Supreme Court Case Could Impact Thousands of Chinese Immigrants

Annette Wong, CAA immigrant rights program manager, speaks at a Chinatown press conference about the Supreme Court case on deferred action. (photo credit: Ben Kwan, World Journal)

The U.S. Supreme Court recently agreed to review the immigration case of United States v. Texas, to determine the constitutionality of President Obama’s deferred action programs (expanded DACA and DAPA) for certain undocumented immigrants. CAA has long been in agreement with legal scholars and organizations across the country who support the President’s executive actions, which are well within his presidential authority and historical precedent.

As this case has been delayed and held up in the courts by conservative activist judges, millions of potentially eligible immigrants have had their lives put on hold. CAA joins immigrant rights activists in hope that the Supreme Court will do what is reasonable and allow these programs to proceed during the final year of Obama’s presidency.

Asian American and Pacific Islander communities have undoubtedly been impacted by the stalling of these programs.

California has the largest population of undocumented Asian American and Pacific Islander immigrants who could qualify for expanded DACA and DAPA.  Of the estimated 412,000 undocumented AAPIs in California, approximately 150,000 could benefit from expanded DACA and DAPA.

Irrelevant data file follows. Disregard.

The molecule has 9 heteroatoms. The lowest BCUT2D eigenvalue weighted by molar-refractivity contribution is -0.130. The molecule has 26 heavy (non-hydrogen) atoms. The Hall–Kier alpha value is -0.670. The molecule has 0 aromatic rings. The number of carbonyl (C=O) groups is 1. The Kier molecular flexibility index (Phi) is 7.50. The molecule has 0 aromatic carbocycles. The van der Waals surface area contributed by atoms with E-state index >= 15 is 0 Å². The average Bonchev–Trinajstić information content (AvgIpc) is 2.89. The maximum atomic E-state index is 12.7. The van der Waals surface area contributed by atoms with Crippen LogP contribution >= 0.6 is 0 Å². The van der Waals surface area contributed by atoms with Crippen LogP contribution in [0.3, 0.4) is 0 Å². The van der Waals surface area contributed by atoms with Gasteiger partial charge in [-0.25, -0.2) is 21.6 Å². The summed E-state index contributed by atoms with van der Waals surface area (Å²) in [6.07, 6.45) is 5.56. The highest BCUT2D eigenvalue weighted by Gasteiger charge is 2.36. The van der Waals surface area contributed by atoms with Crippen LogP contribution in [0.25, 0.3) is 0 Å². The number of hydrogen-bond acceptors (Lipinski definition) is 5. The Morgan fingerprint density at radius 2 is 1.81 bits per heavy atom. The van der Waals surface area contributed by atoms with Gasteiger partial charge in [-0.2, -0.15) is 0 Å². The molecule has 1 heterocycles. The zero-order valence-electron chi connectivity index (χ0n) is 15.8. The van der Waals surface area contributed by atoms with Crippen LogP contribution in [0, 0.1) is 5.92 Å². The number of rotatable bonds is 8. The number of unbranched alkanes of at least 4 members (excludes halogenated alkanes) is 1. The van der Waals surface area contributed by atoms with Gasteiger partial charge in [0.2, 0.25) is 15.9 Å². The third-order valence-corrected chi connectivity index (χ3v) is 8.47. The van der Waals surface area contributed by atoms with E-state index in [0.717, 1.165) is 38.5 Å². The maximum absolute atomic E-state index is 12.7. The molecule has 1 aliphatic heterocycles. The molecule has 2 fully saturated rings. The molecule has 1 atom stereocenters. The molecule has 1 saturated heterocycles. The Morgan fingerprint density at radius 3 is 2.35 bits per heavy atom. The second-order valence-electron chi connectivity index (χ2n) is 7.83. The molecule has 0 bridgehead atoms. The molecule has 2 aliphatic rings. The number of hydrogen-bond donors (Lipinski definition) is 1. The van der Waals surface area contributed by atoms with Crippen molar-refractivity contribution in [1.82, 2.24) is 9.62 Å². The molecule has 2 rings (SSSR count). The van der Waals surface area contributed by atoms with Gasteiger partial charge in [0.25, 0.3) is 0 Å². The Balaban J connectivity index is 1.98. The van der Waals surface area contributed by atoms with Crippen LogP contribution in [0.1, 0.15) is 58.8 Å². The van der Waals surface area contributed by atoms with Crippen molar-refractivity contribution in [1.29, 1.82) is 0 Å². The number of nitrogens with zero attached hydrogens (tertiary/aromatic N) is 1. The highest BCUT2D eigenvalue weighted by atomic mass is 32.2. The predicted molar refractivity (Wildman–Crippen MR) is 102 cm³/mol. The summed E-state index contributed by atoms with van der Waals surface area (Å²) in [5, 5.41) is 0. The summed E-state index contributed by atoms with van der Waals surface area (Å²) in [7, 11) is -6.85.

Oral arguments for the case are expected to begin in March or April 2016, with decision expected in June.  The outcome of this case will have huge and lasting impacts on undocumented AAPIs and their families. A favorable ruling which would allow expanded DACA and DAPA to provide temporary relief from the fear of deportation as well grant work permits to individuals, allowing them to earn living wages. Because of the stability that deferred action can bring to millions of American families, it is imperative that we continue supporting deferred action.

Because deferred action grants temporary relief, CAA remains committed to continuing to advocate for longer term solutions. We must continue to advocate immigrant policies that do not criminalize immigrants, but rather, allow them to live sustainable and dignified lives.